Iran All The Way Home--If we may, for a moment, put the JonBenet Ramsey case aside, a much more pressing issue is at hand.
Over the Counter
The morning-after pill will be available without prescription
After a three-year fight, Martha Edmands is not about to look a gift horse in the mouth.
The Food and Drug Administration (FDA) approved emergency contraception (often called the morning-after pill) for over-the-counter sales to people 18 years of age or older on Thursday, Aug. 24. "We've had so much bad news over the last few years," says Edmands, the director of public and governmental affairs at Planned Parenthood. "It's a good day today."
The age restriction is not ideal, she says. "The FDA should make sure teenagers have access to every safe preventive measure." Still, in the political climate of the past few years, she adds, "at the moment, we'll take the win."
Floods, Frauds and Furies
The Aug. 21 Council meeting saw a full chamber of folks revved up and ready to rumble over workforce housing and land restrictions.
Sign For It
Proposed bill would tighten standards for petitioners
City Councilor Sally Mayer hopes petitioners will think twice before they break the law.
Mayer is sponsor to a bill that would require those who turn in signatures on petitions to sign a statement certifying that, to the best of their knowledge, the signatures they’ve gathered are from registered voters and that they are not forged or in any way fraudulent. The bill passed the Council last Monday, Aug. 21, by a vote of 8-0.
“It’s not going to solve the problem altogether, but it’s definitely a step in the right direction,” Mayer says. "Hopefully, it will help us avoid the situation we had [in October 2005] during the campaign to put the minimum wage ordinance on the ballot--where we had about 3,000 false signatures.”
Rocking the Cause
The city denies a permit for a local youth event and draws the ire of organizers
Standing atop a soapbox on the stage of Civic Plaza, Rodrigo Rodríguez, 18, put down the feedback-inducing microphone and spoke to his peers without amplification.
Ortiz y Pino
Martineztown’s Big Flush
The term frequently kicked around is “hundred-year flood,” but if you can remember more than three such inundations in your own lifetime, that’s probably an inaccurate label to put on what Martineztown went through a couple of weeks ago. It might be more apt to call it a “12-year” flood.
[RE: Letters, “Crap No One Needs,” Aug. 24-30] Mr. Schrader, as you’ve relentlessly pointed out in the Albuquerque press for the last 20-plus years, you don’t pay taxes and encourage the rest of us to live as you do if we protest the war machine. You obviously don’t have the luxury of caring for dependents, for one thing. I applaud you for not supporting the war, but I defy you to prove that you do not ever benefit from the many other tax programs the rest of us fund, including the one used to put a sidewalk under your (bare) protesting feet.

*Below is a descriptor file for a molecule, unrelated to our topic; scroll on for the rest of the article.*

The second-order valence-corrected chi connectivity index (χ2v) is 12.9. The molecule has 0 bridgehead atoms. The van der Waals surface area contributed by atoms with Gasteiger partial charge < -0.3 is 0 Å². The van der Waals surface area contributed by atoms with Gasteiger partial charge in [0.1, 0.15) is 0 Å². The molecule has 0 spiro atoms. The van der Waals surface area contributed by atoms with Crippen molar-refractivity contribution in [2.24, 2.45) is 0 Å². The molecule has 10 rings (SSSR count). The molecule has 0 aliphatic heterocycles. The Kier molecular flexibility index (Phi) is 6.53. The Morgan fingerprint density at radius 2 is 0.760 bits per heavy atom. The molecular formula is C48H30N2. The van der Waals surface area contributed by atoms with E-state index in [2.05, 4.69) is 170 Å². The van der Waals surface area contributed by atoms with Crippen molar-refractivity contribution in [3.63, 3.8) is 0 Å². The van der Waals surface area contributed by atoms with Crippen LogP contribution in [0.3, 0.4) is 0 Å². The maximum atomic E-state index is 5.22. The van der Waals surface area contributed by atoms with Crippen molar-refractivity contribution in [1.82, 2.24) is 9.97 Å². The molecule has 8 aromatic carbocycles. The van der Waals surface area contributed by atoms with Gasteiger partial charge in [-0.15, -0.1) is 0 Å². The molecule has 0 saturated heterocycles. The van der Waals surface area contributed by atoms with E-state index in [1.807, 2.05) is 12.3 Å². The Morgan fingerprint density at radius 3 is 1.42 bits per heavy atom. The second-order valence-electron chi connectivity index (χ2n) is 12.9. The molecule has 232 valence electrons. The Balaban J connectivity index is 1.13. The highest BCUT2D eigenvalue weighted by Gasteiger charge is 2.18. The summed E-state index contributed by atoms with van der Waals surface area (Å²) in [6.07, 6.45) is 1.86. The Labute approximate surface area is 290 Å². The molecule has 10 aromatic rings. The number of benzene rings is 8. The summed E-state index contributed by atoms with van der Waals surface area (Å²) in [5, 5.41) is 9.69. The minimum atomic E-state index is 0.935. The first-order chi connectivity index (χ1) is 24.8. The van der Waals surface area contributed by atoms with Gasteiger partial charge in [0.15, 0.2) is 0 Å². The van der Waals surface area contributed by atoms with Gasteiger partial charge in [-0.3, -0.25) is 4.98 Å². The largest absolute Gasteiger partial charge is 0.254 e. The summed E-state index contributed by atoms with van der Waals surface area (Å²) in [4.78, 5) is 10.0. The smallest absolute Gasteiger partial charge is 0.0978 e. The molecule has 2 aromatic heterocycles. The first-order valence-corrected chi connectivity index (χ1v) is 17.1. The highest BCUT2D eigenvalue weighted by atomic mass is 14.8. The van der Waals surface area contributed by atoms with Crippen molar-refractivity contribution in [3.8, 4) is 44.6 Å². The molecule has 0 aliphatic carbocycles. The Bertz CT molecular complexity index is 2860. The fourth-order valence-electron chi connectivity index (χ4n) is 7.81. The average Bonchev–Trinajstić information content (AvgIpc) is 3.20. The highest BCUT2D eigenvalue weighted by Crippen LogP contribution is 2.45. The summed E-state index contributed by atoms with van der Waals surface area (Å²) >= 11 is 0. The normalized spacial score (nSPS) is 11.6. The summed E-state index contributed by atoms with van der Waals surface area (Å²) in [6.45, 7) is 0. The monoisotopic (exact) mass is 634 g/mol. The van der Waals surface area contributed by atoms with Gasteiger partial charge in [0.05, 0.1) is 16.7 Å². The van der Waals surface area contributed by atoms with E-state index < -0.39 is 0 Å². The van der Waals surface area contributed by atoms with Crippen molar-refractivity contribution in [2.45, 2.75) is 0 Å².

The Real Side
Room At the Inn
How many churches do you figure we have in Albuquerque?
Our Yellow Pages list 553 churches (I counted them). Every one owns a building, be it a sprawling mega-church with a roller park or a plain cinder block chapel, inconspicuous on a residential street. It all adds up to a lot of real estate, and a lot of dry, safe, empty rooms between Sunday school classes.
At the same time, Albuquerque has an estimated 4,000 homeless people, many of them families with children. Shelters won’t let fathers or teenage boys live among women and girls. Consequently, the price of keeping a homeless family together can mean living out of a car, or worse.
Odds & Ends
Dateline: Austria--A misguided bank robber was arrested after he tried to hold up his local town hall, thinking the historic building was a bank. Wearing a mask and waving a toy pistol, the unemployed man burst into the town hall in the village of Poggersdorf and shouted, “Hold up! Hold up!” The robber realized his mistake when an employee explained to him where he was, police said in a statement. The robber fled into some nearby woods but was arrested when he came back later to pick up his motorbike, which he had left parked outside the town hall.
A Gathering of Naturalists
Bernalillo County Open Space is hosting a series of livestreamed gardening events on the Bachechi Open Space Facebook page. On Saturday, August 8 starting at 2pm, A Gathering of Naturalists will have a panel discussion with members of the county’s master naturalist program about what a naturalist is, what they do, what projects they work on and some interesting facts about our metro area’s Open Space gems. This open to all-ages free discussion will include how the field of environmental conservation is evolving in an era of change due to the global COVID pandemic, social justice and the climate emergency. Not your style? Then what about on Saturday, August 22 at 2pm you check out a virtual field trip to look for the tracks and signs of wildlife that are found in our uniquely beautiful urban forest we call the Rio Grande Bosque. The virtual tour will be led by Michael Cox, a member of the county’s naturalist program and a volunteer at the Sandia Mountain Natural History Center. This free field trip is suitable for all ages of bug and critter trackers. For more info log on to www.bernco.gov/openspace.